It is the Government's decision that the money for ground improvements should come from the clubs themselves which is causing all the apprehension in football circles. It is wrong to imagine that there is a lot of money in football. Very few clubs make a profit—probably no more than 10 first-class clubs throughout the country. All kinds of schemes have to be devised to raise money out- 1118 side the turnstiles, and directors, in addition to giving guarantees for overdrafts, frequently have to dip into their own pockets to keep their clubs alive.
Football has acquired its inflationary look as a result of all the publicity surrounding big transfer deals, which can nowadays reach £500,000. That creates a completely erroneous impression. In a football club there is no such thing as stock-in-trade. When a club sells a player it creates an immediate profit on which it could pay tax if it did not buy another player for about the same amount. In that way the money remains in the game, which is sensible. A footballer is much to be preferred to an Inland Revenue demand note. That is the basic cause of high fees being paid. It is important to realise the true financial state of clubs and to realise that the high transfer fees are not brought about by affluence. No clubs are rich today, not even the best first division sides.
On top of all the problems that have beset our national game in recent years—not to mention the current energy crisis, with its effect of bringing about early kick-offs—value added tax has been an outrageous imposition. There has already been a quarrel during this debate about how much money the Government raise through the tax. My hon. Friend the Member for Bassetlaw (Mr. Ashton) believes it to be £4 million. The Minister who is responsible for sport disputed that. Perhaps he will enlighten us a little later as to what he thinks is the correct figure. Whatever the figure, it is bound to be substantial.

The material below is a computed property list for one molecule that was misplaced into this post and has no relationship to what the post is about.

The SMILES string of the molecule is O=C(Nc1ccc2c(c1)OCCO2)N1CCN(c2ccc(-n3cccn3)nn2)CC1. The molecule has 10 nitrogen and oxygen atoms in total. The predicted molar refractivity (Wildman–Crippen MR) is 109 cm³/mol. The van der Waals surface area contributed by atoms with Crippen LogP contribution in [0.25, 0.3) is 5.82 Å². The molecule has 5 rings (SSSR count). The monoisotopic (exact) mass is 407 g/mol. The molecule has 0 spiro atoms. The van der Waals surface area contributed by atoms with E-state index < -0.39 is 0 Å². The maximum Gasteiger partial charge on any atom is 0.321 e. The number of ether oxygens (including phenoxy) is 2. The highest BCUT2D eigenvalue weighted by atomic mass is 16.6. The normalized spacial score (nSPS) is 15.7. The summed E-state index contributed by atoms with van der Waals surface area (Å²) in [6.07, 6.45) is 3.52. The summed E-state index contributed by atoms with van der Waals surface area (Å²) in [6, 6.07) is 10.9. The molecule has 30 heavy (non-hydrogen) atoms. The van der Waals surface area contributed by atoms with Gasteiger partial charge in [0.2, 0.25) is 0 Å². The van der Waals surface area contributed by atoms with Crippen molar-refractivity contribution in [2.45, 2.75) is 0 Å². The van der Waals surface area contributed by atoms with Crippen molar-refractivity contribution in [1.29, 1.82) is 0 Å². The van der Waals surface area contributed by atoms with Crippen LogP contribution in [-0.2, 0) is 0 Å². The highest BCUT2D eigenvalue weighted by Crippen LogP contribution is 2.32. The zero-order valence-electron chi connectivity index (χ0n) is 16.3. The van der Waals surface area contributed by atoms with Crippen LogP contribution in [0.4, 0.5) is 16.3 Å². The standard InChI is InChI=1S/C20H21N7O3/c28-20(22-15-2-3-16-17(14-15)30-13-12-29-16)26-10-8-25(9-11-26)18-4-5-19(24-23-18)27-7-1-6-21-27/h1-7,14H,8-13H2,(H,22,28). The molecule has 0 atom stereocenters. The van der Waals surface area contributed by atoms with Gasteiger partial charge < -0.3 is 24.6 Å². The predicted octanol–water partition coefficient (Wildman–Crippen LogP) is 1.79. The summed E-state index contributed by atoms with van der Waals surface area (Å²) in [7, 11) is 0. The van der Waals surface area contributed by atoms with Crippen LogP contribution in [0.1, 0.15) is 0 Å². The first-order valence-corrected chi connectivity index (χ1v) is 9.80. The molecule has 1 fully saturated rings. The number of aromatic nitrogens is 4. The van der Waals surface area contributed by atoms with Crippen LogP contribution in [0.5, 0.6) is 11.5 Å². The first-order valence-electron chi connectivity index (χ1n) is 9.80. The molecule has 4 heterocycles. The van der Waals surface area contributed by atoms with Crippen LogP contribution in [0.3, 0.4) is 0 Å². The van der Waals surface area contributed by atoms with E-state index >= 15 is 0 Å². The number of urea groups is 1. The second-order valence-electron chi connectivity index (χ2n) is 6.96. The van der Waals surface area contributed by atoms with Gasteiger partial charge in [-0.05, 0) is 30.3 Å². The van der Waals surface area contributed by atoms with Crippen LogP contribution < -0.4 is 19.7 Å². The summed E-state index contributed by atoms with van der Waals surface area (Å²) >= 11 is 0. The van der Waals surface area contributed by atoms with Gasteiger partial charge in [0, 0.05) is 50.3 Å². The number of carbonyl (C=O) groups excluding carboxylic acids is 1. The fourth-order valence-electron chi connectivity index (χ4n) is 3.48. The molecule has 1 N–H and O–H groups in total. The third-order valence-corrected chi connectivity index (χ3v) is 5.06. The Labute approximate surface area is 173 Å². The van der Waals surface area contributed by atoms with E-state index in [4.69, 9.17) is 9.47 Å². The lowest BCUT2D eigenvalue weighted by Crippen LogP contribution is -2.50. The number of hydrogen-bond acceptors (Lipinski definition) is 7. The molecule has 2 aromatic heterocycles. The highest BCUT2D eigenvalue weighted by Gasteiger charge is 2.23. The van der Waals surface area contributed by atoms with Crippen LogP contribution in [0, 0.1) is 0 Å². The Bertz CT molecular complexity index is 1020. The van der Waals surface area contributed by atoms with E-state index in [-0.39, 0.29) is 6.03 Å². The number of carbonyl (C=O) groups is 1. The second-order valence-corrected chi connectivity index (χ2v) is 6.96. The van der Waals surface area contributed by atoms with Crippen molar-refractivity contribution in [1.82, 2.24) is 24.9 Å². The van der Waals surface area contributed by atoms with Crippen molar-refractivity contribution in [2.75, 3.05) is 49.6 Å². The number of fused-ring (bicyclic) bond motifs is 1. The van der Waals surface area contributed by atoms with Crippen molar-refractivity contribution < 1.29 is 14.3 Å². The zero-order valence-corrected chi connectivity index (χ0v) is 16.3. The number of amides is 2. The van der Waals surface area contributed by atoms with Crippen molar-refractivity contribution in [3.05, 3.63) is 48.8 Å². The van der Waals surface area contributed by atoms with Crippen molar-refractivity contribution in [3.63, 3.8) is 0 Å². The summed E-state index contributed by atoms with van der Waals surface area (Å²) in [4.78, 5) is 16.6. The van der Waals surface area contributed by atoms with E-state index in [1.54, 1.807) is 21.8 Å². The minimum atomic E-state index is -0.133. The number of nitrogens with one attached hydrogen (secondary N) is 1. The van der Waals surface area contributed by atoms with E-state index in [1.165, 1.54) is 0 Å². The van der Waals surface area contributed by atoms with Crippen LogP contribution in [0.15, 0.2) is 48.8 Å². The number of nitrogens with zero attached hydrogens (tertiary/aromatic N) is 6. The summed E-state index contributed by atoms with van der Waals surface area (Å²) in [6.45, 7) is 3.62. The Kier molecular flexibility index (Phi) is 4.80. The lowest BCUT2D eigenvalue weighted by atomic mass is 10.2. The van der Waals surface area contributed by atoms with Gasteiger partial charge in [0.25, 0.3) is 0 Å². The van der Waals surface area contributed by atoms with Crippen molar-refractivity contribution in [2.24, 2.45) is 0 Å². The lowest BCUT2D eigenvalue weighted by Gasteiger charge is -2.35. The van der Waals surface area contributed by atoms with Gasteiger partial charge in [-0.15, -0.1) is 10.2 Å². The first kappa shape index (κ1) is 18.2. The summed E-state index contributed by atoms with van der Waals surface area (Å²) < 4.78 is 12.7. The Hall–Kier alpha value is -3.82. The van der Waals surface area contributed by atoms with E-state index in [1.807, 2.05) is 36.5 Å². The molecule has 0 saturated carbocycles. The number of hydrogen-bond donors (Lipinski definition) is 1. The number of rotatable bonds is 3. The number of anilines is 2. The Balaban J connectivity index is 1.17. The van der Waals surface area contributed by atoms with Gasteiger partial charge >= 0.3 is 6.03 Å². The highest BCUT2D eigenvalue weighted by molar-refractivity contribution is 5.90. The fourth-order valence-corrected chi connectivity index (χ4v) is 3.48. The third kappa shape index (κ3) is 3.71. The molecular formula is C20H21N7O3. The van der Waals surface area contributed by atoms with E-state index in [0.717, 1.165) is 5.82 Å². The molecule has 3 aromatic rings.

My constituency club, Leicester City, which I am pleased to say is having a successful season, has to pay about £25,000 a year in VAT, and for many clubs this comes at a time when incomes are at their lowest level.
In putting forward the Bill the Government should consider the plight of some of the poorer clubs in the fourth division, struggling to survive on gates of fewer than 3,000 people a week—or a fortnight, if we take into the calculation away games. Any club whose average attendance over the past two years was less than the 10,000 figure stipulated in the Bill—that would include some second division clubs—should have a longer period in which to carry out the regulations.
§ Mr. Eldon Griffiths
I am sure that the hon. Gentleman would not want to create a misleading impression. That is certainly not his wont in the House. But those clubs with attendances of less than 10,000 to which he refers will not be brought in at all unless my right hon. and learned Friend should so decide, and there is no evidence that he will decide for a considerable time, if at all.
§ Mr. Bradley
I think the hon. Gentleman has misunderstood me. I am sorry if I did not explain the matter well enough. I am not talking about the capacity of grounds. I said that any clubs whose average attendance in the past two years was less than the 10,000 stipulated capacity should have a longer period in which to carry out the regulations, the point being that their attendance figures on immediate past experience are such that they are not likely to be in breach of the Bill's safety requirements and to be involving risks for the public.